My point here is that it requires spending a lot of money on sales and marketing to build a direct branded company.

So true. And what's interesting here is that Axis and Avigilion are already established brands with considerable brand recognition. Their marketing is simply top of mind awareness at this point. What would be required to establish a new brand? Considerably more to make oneself heard over the din.

And in addition to marketing, there is still the ongoing sales cost. Integrators value local sales and field engineering people. Cut your local people and many dealers will look elsewhere because those local resources help close deals and solve problems.

For any people whom have work for manufacturer, it is pretty usual to have sales cost between 10-15% of turnover (average is around 13%) and for marketing expenses to range between 2 to 8% on average (depending how much you want to build your brand and how much competition to have to fight, what phase of your global development you are in). So I believe the numbers on this report are directionally correct: sales and Marketing on the 18% to 25%.

Now we can argue about the ASP, which on my mind become irrelevant... you just have to know that each time you buy a Video product 18 to 25% of the cost is attribute to marketing and sales efforts.

"Avigilon does not sell through distribution and avoids that cost, which is certainly a sales and marketing element."

That might be true for North America, but certainly not for Europe.

Louis,

That is a good point. North America accounts for 2/3rd of Avigilon's revenue so it is still a substantial factor but not as complete as I first wrote. I've fixed the error. Thanks!

Login to read this IPVM report.

Related Reports

Startup Solink $17 Million USD Fund Raise Expands To Mass Market on Jun 24, 2020
Solink has raised ~$17 million USD, a sizeable round for the company that...
Video Analytics 101 on Mar 16, 2020
This guide teaches the fundamentals of video surveillance...
Video Surveillance Business 101 on Mar 30, 2020
This report explains the fundamental elements of the video surveillance...
Video Surveillance Cameras 101 on Feb 25, 2020
Cameras come in many shapes, sizes and specifications. This 101 examines the...
Motorola Acquires IndigoVision on Mar 17, 2020
Motorola owns Avigilon, an end-to-end video surveillance solution. Now,...
AndroVideo Presents Edge AI Face Recognition Cameras on Jun 26, 2020
AndroVideo presented its AI at the edge face recognition cameras at the May...
Motorola Solutions Speaks on Avigilon / Video Strategy on Feb 04, 2020
2 years ago Motorola Solutions acquired Avigilon for a billion dollars but...
Face Shields Impact On Temperature Measurement And Mask Detection on Jul 27, 2020
First, the use of face masks, and now, plastic face shields are rising...
Vivotek LPR Camera Tested on Apr 15, 2020
Vivotek has historically sold license plate capture cameras but not LPR. Now,...
Euklis Presents AI Analytics on May 05, 2020
Euklis presented its AI facial recognition, LPR, and object recognition...
Sony Launches AI Camera Sensors on May 18, 2020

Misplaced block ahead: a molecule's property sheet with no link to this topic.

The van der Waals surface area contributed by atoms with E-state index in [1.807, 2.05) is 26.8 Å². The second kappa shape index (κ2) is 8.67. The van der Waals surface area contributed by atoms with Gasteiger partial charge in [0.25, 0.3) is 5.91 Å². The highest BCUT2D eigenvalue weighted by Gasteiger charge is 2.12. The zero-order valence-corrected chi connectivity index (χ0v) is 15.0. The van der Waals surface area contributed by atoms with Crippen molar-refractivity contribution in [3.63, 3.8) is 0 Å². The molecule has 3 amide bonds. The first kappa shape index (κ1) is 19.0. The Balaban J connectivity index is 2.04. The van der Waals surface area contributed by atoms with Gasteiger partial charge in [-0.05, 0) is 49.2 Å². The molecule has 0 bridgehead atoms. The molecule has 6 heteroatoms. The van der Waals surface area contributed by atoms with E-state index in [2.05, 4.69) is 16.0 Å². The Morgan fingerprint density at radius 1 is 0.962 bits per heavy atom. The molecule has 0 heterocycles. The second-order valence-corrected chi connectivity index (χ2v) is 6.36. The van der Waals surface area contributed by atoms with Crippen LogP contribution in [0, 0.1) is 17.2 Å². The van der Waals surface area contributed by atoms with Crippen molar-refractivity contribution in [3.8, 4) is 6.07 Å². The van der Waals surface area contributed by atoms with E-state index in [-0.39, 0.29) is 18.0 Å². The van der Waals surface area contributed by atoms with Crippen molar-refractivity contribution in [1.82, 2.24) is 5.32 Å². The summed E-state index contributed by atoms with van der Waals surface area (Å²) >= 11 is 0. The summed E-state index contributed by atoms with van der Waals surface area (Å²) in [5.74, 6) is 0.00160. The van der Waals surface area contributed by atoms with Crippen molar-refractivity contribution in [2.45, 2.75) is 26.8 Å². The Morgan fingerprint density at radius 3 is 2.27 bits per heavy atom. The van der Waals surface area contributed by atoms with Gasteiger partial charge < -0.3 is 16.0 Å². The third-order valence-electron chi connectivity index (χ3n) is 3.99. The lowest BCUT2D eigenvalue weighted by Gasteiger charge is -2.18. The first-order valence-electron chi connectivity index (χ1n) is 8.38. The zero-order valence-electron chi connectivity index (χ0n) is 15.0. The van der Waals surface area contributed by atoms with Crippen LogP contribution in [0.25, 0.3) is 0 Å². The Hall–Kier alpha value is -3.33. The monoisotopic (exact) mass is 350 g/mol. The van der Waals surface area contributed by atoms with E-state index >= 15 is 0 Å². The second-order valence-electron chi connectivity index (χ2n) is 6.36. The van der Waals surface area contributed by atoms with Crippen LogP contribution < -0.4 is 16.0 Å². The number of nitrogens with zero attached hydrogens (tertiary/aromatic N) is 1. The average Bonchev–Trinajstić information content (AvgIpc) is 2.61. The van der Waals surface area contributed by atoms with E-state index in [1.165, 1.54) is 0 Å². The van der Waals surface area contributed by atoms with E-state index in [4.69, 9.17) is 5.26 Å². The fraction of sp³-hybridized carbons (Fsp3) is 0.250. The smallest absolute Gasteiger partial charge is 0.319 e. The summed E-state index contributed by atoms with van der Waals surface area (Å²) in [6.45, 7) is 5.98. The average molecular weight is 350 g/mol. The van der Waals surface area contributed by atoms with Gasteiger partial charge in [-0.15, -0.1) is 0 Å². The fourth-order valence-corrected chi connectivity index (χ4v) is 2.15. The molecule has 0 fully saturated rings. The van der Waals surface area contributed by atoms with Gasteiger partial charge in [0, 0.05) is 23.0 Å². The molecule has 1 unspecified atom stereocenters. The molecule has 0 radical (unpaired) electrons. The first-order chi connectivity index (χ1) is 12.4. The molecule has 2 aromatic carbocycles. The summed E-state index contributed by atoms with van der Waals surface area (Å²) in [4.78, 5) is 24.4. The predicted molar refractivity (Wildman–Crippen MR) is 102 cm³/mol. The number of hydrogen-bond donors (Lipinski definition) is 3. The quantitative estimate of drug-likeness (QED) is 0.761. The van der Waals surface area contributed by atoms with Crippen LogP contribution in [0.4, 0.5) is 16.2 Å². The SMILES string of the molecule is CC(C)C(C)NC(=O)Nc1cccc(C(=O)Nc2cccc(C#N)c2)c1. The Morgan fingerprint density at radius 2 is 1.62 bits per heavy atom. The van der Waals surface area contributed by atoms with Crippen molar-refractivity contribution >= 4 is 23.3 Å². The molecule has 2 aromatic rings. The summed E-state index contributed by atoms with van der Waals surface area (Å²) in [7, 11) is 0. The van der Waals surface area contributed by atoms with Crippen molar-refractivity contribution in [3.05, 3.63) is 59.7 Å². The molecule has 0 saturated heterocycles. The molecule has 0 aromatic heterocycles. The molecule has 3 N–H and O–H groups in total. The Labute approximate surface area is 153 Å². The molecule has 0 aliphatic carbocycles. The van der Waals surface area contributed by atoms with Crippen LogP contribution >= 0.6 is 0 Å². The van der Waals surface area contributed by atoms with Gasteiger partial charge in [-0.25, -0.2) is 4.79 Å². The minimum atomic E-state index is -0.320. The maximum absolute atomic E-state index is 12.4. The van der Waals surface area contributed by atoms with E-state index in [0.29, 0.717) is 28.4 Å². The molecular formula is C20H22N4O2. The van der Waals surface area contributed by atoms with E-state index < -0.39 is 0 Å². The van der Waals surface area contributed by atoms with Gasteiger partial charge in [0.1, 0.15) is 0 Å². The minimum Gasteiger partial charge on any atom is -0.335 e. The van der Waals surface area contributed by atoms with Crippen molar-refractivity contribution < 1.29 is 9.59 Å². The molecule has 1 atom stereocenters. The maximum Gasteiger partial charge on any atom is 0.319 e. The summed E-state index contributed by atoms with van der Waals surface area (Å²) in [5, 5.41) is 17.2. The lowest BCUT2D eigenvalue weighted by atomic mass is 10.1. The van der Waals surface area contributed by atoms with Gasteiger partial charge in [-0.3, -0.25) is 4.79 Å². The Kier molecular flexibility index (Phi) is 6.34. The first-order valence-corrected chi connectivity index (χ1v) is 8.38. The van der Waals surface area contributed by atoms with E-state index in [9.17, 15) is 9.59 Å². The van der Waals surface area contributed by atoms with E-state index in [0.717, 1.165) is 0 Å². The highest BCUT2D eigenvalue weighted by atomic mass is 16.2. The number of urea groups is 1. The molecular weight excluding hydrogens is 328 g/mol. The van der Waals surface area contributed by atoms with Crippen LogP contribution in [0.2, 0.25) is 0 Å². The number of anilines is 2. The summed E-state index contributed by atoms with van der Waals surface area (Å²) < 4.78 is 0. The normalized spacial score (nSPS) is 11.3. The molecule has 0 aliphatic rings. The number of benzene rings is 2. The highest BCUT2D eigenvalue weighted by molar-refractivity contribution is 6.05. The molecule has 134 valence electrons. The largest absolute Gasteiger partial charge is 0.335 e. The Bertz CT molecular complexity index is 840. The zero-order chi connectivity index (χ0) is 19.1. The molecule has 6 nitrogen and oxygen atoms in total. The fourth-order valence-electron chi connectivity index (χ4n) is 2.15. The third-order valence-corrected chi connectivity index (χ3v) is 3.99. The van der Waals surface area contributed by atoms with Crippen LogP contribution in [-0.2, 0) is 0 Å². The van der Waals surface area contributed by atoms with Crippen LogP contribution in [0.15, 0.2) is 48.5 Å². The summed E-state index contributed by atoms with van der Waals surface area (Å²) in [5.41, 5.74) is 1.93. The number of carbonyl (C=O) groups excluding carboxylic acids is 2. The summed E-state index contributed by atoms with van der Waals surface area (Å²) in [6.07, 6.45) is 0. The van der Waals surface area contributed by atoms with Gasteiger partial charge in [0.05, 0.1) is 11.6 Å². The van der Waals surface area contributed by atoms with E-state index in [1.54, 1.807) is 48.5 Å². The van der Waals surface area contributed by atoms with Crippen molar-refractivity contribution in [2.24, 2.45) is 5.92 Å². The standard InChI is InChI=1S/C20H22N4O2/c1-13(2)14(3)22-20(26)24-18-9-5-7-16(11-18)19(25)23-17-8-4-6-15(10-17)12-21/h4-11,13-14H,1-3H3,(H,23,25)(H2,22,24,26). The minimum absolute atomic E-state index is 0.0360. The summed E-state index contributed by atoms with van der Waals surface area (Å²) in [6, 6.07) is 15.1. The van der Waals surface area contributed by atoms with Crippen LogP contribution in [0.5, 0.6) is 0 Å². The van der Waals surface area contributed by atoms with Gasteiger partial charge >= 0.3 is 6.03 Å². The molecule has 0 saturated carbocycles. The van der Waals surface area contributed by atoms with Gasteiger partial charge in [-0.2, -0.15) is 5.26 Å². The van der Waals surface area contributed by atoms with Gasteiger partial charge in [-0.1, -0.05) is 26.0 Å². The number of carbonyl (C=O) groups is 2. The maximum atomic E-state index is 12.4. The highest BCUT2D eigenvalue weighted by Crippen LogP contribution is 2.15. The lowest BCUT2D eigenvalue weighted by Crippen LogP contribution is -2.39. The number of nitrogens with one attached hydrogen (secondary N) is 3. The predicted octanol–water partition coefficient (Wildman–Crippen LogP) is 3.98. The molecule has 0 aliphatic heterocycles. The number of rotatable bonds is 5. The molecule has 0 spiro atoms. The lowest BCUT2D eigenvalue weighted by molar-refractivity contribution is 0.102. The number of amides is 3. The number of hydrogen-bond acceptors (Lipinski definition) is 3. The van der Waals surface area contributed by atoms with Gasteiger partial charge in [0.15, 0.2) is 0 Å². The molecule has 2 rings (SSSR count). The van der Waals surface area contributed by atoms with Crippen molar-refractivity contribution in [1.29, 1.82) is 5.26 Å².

Weeks after exiting the branded video surveillance business, Sony is making a...
NetApp Video Surveillance Profile on Mar 09, 2020
NetApp is increasing its efforts in video surveillance and told IPVM...
Vivotek Presents AI Analytics and LPR on May 19, 2020
Vivotek presented its AI Analytics and LPR at the April 2020 IPVM New...
Dahua Smart Motion Detection Camera Tested on Mar 03, 2020
Dahua has introduced Smart Motion Detection, AI-based VMD, claiming to use an...
IronYun AI Analytics Tested on Feb 17, 2020
Taiwan / US startup IronYun has raised tens of millions for its "mission to...

Recent Reports

Google Invests in ADT, ADT Stock Soars on Aug 03, 2020
Google has announced a $450 million investment in the Florida-based security...
US Startup Fever Inspect Examined on Aug 03, 2020
Undoubtedly late to fever cameras, this US company, Fever Inspect, led by a...
Motorola Solutions Acquires Pelco on Aug 03, 2020
Motorola Solutions has acquired Pelco, pledging to bring blue back and make...
False: Verkada: "If You Want To Remote View Your Cameras You Need To Punch Holes In Your Firewall" on Jul 31, 2020
Verkada falsely declared to “3,000+ customers”, “300 school districts”, and...
US GSA Explains NDAA 889 Part B Blacklisting on Jul 31, 2020
With the 'Blacklist Clause' going into effect August 13 that bans the US...
Access Control Online Show July 2020 - On-Demand Recording of 45+ Manufacturers Presentations on Jul 30, 2020
The show featured 48 Access Control presentations, all now recorded and...
Face Detection Shootout - Dahua, Hanwha, Hikvision, Uniview, Vivotek on Jul 30, 2020
Face detection analytics are available from a number of manufactures...
Sunell is The First China Manufacturer to Market NDAA Compliance on Jul 30, 2020
Most China manufacturers are going to be impacted by the NDAA 'Blacklist...
Ink Labs Relabels China YCX Fever Camera And Steals Dahua's Marketing on Jul 30, 2020
A US company marketed a 'thermal temperature scanner' as its own, selling...
Genetec and Dahua-Backed Intelbras Split Examined on Jul 29, 2020
China is the cause of the breakup between Canada's and Brazil's largest video...
This YouTuber is Now Selling ThermoHealth Temperature Screening on Jul 29, 2020
An enterprising 20-year old is mass marketing medical devices on Facebook and...
Hikvision Returns To Growth Driven By Overseas Fever Cameras on Jul 29, 2020
While Hikvision's revenue fell in Q1 2020, it rebounded in Q2 attributed to...
Brazil's Biggest Domestic Surveillance Company Intelbras Profile on Jul 29, 2020
While Intelbras is not widely known outside of Latin America, Intelbras is a...
The Kiosk Market Pivots To Temperature Screening (Interviewed) on Jul 28, 2020
Video surveillance is not the only market that has pivoted to medical device...
Integrator Acquisitions 'A Good Market' During COVID-19, Says Greybeards on Jul 28, 2020
Industry broker Ron Davis of the "Greybeards" says that the integrator and...